People Are Injecting CO2 under Their Skin for Cosmetic Purposes

OC: Some people would try anything in their desperate attempt to combat the natural effects of aging. One trend that’s been blowing up (pun intended) in recent years is Carboxy Therapy – pumping carbon dioxide under the skin to treat stretch marks, loose skin, cellulite or dark circles under the eyes.

So how does Carboxy therapy work, you ask? It’s quite simple really. Using a fine needle hooked up to a carbon dioxide tank, gas is slowly pumped under the skin. The procedure itself is reportedly not painful at all, with patience feeling nothing but a tingling sensation. Once under the skin, the CO2 causes a slight disruption in the red blood cells due to the sudden overflow of a gas that our bodies produce naturally as cellular waste.  more

4 Comments on People Are Injecting CO2 under Their Skin for Cosmetic Purposes

  1. The natural processes of aging make people more interesting and, to me at least, more attractive.

    It is wonderful that the world of plastic/reconstructive surgery and medicine have come so far. For those who have been disfigured by trauma or disease, this branch of medicine is powerfully good and has made huge beneficial differences in the lives of those who need it.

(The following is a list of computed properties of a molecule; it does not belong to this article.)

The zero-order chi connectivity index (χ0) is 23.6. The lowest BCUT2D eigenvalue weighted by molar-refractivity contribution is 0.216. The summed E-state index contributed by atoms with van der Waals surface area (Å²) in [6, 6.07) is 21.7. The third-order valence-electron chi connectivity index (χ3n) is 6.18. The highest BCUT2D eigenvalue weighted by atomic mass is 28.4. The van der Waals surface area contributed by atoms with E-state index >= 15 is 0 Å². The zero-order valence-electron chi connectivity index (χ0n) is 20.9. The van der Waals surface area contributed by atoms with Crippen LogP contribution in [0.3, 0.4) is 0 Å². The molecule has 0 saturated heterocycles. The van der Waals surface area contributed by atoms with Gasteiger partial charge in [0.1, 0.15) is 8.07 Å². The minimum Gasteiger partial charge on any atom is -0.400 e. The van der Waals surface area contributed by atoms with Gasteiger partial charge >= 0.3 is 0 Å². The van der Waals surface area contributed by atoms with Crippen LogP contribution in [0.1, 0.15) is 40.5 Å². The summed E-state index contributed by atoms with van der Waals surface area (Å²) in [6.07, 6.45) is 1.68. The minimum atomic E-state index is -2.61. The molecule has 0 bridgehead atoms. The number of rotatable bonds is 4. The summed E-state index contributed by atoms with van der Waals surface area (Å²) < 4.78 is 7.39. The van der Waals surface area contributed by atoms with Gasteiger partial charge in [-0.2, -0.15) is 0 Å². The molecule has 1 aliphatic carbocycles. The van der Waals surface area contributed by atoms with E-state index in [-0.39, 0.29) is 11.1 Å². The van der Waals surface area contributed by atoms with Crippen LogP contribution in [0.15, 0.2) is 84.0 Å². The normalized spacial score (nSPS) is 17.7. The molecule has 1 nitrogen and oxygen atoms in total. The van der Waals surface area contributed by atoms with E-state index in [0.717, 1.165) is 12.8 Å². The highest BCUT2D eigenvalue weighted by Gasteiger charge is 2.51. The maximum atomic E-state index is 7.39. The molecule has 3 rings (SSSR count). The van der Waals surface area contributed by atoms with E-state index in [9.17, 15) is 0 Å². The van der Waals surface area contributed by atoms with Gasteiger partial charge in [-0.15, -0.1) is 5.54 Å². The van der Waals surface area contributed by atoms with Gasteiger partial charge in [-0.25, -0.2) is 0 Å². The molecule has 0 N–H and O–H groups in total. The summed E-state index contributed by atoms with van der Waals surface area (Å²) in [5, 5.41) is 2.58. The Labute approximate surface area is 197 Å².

I mean, c’mon now, we all get some schadenfreude pleasure when we look on the ravaged face, unhealthy skin, and huge eye bags when we see current photos of George Soros, right? Don’t “fix” that! (-:

  2. Finally the idiots are offsetting their carbon footprint. Try sticking it up the ass – that will make you a Kardashian.

  3. Hamlet,Act 5, Scene 1

    Hamlet (holding up the skull of Yorick, the former Court Jester, which has been unearthed by gravediggers):

    “Alas, poor Yorick! I knew him, Horatio, a fellow of infinite jest, of most excellent fancy. He hath borne me on his back a thousand times, and now, how abhorred in my imagination it is! My gorge rises at it. Here hung those lips that I have kissed I know not how oft. Where be your gibes now? Your gambols? Your songs? Your flashes of merriment that were wont to set the table on a roar? Not one now to mock your own grinning? Quite chapfallen? Now get you to my lady’s chamber and tell her, let her paint an inch thick, to this favor she must come. Make her laugh at that.”

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